In a bold move towards supposedly greener and more accessible living, the South Australian Government recently announced ambitious plans to implement higher building standards across the State.
While the veneer of sustainability and progressiveness adorns this initiative, the Association of Building Consultants sheds light on the looming pitfalls and burdens that homeowners are set to bear.
Unreasonable burdens on homeowners
The Association is concerned with the financial burden that homeowners are poised to shoulder. The upcoming mandate for a seven-star energy efficiency rating, slated to commence on 1 October 2024, should sound alarm bells. Amongst other things, the directive for costly double-glazing will influence the choice to downsize windows may cripple an already fragile construction industry and put homeowners in a precarious financial position.
The mandated seven-star energy efficiency rating comes with requirements that are likely to place significant strain on homeowners' budgets and could ultimately make home construction or renovation projects less financially feasible.
Development dilemma: sacrificing vacant land
The stringent standards risk turning some vacant blocks primed for development into barren landscapes. The elusive pursuit of the ideal north-south aspect and the requirement for additional insulation between party walls could render much of South Australia's buildable land useless. This not only exacerbates the existing housing shortage but also highlights a severe oversight in the government's vision for sustainable development. Landowners may face limitations in property development options, potentially leading to reduced property values and market competitiveness.
Accessibility standards: a costly affair
While touted as a move towards inclusivity, the push for improved accessibility standards appears to be a double-edged sword. The mandated wider doors, corridors, and step-free access might enhance living conditions for some, but at what cost? The Association fears an inflation in costs for consumers.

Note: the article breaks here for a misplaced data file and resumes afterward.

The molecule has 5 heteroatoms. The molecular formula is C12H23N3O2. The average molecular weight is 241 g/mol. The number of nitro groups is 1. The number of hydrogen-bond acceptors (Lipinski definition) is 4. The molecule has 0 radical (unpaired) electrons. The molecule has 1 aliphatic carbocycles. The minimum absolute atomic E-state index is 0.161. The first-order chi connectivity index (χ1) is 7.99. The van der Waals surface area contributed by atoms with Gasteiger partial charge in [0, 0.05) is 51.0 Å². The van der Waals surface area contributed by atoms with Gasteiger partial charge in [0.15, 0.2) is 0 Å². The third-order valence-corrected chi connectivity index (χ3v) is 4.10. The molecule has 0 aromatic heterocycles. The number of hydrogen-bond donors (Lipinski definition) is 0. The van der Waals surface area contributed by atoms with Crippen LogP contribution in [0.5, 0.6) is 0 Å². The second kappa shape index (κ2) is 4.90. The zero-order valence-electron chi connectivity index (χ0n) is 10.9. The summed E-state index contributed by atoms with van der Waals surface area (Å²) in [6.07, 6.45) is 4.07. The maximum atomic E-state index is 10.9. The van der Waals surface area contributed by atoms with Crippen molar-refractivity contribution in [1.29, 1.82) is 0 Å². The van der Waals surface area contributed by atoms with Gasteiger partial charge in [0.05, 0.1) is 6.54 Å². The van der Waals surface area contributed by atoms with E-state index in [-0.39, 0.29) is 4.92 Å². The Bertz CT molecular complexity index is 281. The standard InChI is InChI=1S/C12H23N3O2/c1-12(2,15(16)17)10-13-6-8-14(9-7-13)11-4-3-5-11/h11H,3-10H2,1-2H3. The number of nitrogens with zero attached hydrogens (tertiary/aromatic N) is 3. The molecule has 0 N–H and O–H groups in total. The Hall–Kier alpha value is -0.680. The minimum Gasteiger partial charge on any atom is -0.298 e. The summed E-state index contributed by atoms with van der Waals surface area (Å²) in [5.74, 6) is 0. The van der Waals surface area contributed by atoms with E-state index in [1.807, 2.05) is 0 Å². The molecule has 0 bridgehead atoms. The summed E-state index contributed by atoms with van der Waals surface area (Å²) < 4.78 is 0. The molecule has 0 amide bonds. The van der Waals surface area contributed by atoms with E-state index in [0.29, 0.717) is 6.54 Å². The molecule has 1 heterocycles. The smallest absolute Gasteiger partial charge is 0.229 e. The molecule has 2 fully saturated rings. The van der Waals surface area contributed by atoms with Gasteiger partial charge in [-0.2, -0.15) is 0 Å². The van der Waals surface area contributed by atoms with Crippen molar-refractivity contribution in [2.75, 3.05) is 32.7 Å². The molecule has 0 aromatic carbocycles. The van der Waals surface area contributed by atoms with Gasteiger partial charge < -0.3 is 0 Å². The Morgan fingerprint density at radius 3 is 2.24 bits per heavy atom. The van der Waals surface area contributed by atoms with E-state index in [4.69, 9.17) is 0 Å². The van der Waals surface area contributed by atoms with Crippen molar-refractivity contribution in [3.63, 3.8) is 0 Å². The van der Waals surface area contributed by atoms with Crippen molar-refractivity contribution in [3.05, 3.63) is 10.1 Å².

Homeowners may find themselves being forced to live in smaller homes, limiting their ability to enjoy spacious and comfortable living areas.
Departure from reason: pressure testing homes
Talk of pressure testing for new homes is a questionable departure from traditional building practices in Australia. The Association questions the practicality and necessity of this measure and is concerned about its impact on construction timelines and costs. This move shows a lack of understanding of the real-world challenges faced by the construction industry. We should be designing for the Australian climate, not for cold countries.
Tailored provisions: Too little, too late?
The South Australian Government's decision for a two-year transitional period and a smattering of exemptions acknowledges the challenges faced by the local construction industry, but the question remains why there is a need to implement such measures without ensuring the industry's readiness? Ultimately, the exemptions may be little more than a band-aid on a self-inflicted wound. Homeowners could experience delays and potential disruptions in construction projects due to industry challenges in adapting to the new requirements.
Call for accountability
While the South Australian Government touts its green initiative, it cannot escape criticism for the impracticalities and burdens it imposes on homeowners and the building industry. A critical re-evaluation of the proposed standards, coupled with genuine collaboration with industry experts, is the need of the hour. The Association of Building Consultants remains steadfast in its commitment to advocate for sensible, realistic, and truly sustainable building practices in South Australia.
The cumulative effect of increased construction costs, reduced living space, and limiting development options may impact property values negatively. The pursuit of ‘building green” may see homeowners facing a serious number of challenges when selling their homes or Mums and Dads realising returns on their property investments.